What Makes A Website Accessible — The Web Designer’s Perspective
Trends come and go; some never become something more than a fad, and some become permanent. One of the better trends in recent years is accessibility — a way to make any site usable for as many people as possible, no matter their disability. Impaired individuals often have problems using the web, but nowadays, designers are trying to eliminate such barriers. It doesn’t take much, but it makes the internet a much better place. But what makes a website accessible?
What makes a website accessible
Let’s begin with the basics. The World Wide Web Consortium actually released a document about Accessibility Guidelines, in which it all comes down to four main principles:
A site must be
- operable (user can understand it and access the information)
- perceivable (a user can consume various content like videos with the help of captions, etc.)
- understandable (a user can make sense of navigation)
- robust (various assistive devices must be able to understand it)
It sounds complex, but it’s not that hard to design a website in a more accessible way, especially if you think about it right from the start.
What can I do to make my website more accessible?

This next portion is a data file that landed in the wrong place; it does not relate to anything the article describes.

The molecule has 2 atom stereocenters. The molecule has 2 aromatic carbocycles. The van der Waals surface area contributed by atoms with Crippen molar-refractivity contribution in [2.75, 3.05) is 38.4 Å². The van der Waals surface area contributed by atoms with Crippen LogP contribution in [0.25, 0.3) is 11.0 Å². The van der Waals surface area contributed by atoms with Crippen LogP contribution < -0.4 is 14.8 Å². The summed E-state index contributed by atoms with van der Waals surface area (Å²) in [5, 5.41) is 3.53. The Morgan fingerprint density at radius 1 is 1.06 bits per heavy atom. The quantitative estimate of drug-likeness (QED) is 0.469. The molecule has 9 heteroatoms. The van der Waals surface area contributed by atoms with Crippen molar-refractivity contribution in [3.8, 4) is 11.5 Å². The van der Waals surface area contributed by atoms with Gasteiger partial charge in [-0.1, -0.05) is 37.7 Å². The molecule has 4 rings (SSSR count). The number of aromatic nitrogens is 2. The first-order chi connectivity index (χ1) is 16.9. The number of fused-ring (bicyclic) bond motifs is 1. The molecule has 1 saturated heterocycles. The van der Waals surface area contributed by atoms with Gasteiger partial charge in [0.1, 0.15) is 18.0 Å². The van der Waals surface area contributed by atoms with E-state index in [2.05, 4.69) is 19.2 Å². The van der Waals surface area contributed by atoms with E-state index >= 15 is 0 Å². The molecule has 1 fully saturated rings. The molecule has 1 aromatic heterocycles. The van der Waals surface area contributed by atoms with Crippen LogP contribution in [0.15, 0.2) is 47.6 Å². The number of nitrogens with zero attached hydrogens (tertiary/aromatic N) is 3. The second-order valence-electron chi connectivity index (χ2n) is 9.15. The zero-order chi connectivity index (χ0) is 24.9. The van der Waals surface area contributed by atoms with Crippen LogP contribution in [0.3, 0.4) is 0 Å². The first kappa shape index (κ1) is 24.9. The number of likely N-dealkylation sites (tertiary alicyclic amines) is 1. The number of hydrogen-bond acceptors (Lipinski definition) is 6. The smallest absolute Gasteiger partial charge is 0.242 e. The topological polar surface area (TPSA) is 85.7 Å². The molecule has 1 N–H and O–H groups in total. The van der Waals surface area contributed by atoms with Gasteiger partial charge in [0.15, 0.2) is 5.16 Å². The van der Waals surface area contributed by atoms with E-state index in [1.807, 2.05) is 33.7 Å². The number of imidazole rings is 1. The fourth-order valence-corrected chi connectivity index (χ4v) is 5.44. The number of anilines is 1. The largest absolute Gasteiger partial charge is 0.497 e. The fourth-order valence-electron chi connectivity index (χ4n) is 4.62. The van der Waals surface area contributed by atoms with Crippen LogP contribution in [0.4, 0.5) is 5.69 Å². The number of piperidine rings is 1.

First of all, don’t forget about the color contrast. It can be tempting to use similar colors, but hard-to-read designs are a big no when it comes to accessibility. The WCAG (a big rulebook for accessibility) recommends having a minimum of 4:5:1 contrast ratio when it comes to text, and 7:1 contrast is the golden standard. And if you’re adamant that you can’t change your design, at least add an option to change the font color or the background to make it more visible to people who have difficulties reading.
Also, (and this is aimed mostly at content writers) try not to overburden your text with unnecessarily obscure words. Many of us
show off enrich texts with pompous synonyms, but the WCAG wants you to always write for people at a “lower secondary education level.” There are special copywriting apps that help you see when you’re going overboard — we use Grammarly, for example.
Second, don’t forget about typography. Type hierarchy can’t be overlooked: use various types of headers and try to make your text readable by segmenting it. Long chunks of text are hard to read, as well as never-ending sentences. The WCAG indicates that 80 must be a maximum amount of characters per line. Narrow blocks are always easier to read. Also, web designers have a distaste for justified text for a reason.
Images can and should be text-free. Instead, make use of live text and CSS. And don’t forget alt-texts — they allow users or assistive devices to understand what is being shown. Describe what is on the picture and never ignore this setting.
Accessibility is our responsibility
As you can see, making a website accessible is a task for everyone, from web designers to content writers and developers. Still, our recommendations are easily doable if you think about accessibility from the beginning.